What Heinrich Rudolf Hertz taught us about nothingness
Heinrich Rudolf Hertz, who was honored Wednesday on his 155th birthday, helped explain how even nothing at all can be something.
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But Einstein did. By imagining light not as a wave, but as a particle carrying discrete packets of energy, which he called "quanta," Einstein found that he could predict how certain frequencies of light would electrify certain metals. Einstein's explanation of the photoelectric effect won him the Nobel Prize in physic in 1921, and helped usher in the era of quantum physics.Skip to next paragraph
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Eoin works on the Christian Science Monitor's online editorial team. His interests include science, technology, and digital media and its effects on people.
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So now we understand light, and all electromagnetic radiation, as having a dual role of both wave and particle. Electromagnetic radiation, including light, travels as a wave, but arrives as a particle, and there's no need to invoke any mysterious aethers.
Or is there? Einstein himself continued to use the word, particularly when attempting to describe how gravity acted on distant objects. And the quantum mechanical conception of vacuums are anything but empty: they contain ephemeral particles that pop in and out of existence, and even fleeting electromagnetic waves. Once you get to a very small scale, the universe starts too look a little more like Aristotle and the other plenists imagined it.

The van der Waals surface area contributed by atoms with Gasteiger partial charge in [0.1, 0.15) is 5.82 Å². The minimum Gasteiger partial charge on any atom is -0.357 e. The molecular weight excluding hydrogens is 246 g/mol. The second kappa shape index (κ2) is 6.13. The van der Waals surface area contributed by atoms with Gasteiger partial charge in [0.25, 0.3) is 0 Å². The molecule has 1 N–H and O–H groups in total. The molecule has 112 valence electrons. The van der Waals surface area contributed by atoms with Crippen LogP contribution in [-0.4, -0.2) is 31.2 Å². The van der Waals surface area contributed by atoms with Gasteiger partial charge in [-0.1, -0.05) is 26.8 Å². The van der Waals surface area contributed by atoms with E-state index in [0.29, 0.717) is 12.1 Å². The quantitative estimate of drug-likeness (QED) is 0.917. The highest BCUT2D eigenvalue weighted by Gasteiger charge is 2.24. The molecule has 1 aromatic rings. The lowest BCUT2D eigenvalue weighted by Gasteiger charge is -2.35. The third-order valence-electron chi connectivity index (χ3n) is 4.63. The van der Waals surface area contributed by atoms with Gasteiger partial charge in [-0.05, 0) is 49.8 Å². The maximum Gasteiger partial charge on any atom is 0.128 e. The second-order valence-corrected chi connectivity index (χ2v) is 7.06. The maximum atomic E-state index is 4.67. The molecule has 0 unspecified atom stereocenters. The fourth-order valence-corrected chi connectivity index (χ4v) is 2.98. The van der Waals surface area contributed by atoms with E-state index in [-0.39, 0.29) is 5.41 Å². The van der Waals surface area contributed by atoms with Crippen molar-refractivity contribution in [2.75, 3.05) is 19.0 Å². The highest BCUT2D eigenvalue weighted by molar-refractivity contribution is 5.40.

Take a look at this Scale of the Universe animation, created by a pair of extremely precocious 14-year-old twins named Cary and Michael Huang earlier this month. Zoom in, past the penny, past the matchstick, past the paramecium and the DNA molecule. Keep zooming. Go past the gamma ray and the proton and the neutron. Go past the quarks and the neutrinos. Eventually, you'll get to a whole lot of nothing.
In fact, most of what we take to be solid matter actually consists of empty space. If you imagine an atom the size of a cathedral, its nucleus would be roughly the size of a fly. Thanks to electromagnetism, in this case the tendency for electrons to repel each other, everything doesn't collapse in on itself. You may think that you are sitting in a chair right now, but you are actually hovering above it at a distance of one angstrom, about 250 millionths of an inch. Neither your electric field nor that of the chair wants to get any closer.
Anyway, keep zooming in. Eventually, you'll get to the Planck Length, which is what physicists say is the smallest unit of measurement in the universe. At anything smaller than this distance, it would be impossible to tell the difference between two locations.
At this scale, physics is really weird. "Virtual" particles are flashing in and out of existence at extremely high energies, warping space and time into a quantum "foam," or so one theory goes. One-dimensional strings, according to another theory, vibrate in eleven dimensions, forging and maintaining the very fabric of our reality.
Now zoom all the way out. All the way, past the planets, galaxies, and nebulae, until you get to our entire, expanding, universe. What is the universe expanding into? Nothing at all, according to the best current cosmological models. What was there before the universe? Was that nothing too?
The ancient Greeks were fond of another phrase about nothingness: It comes to us via the Latin expression "Ex nihilo nihil fit," or "nothing comes from nothing." They believed that the gods fashioned the universe out of a primeval matter, which they called "chaos."
Today, as cosmologists try to explain how our universe sprang from nothing, it's worth remembering that, in science, nothing is not what it seems.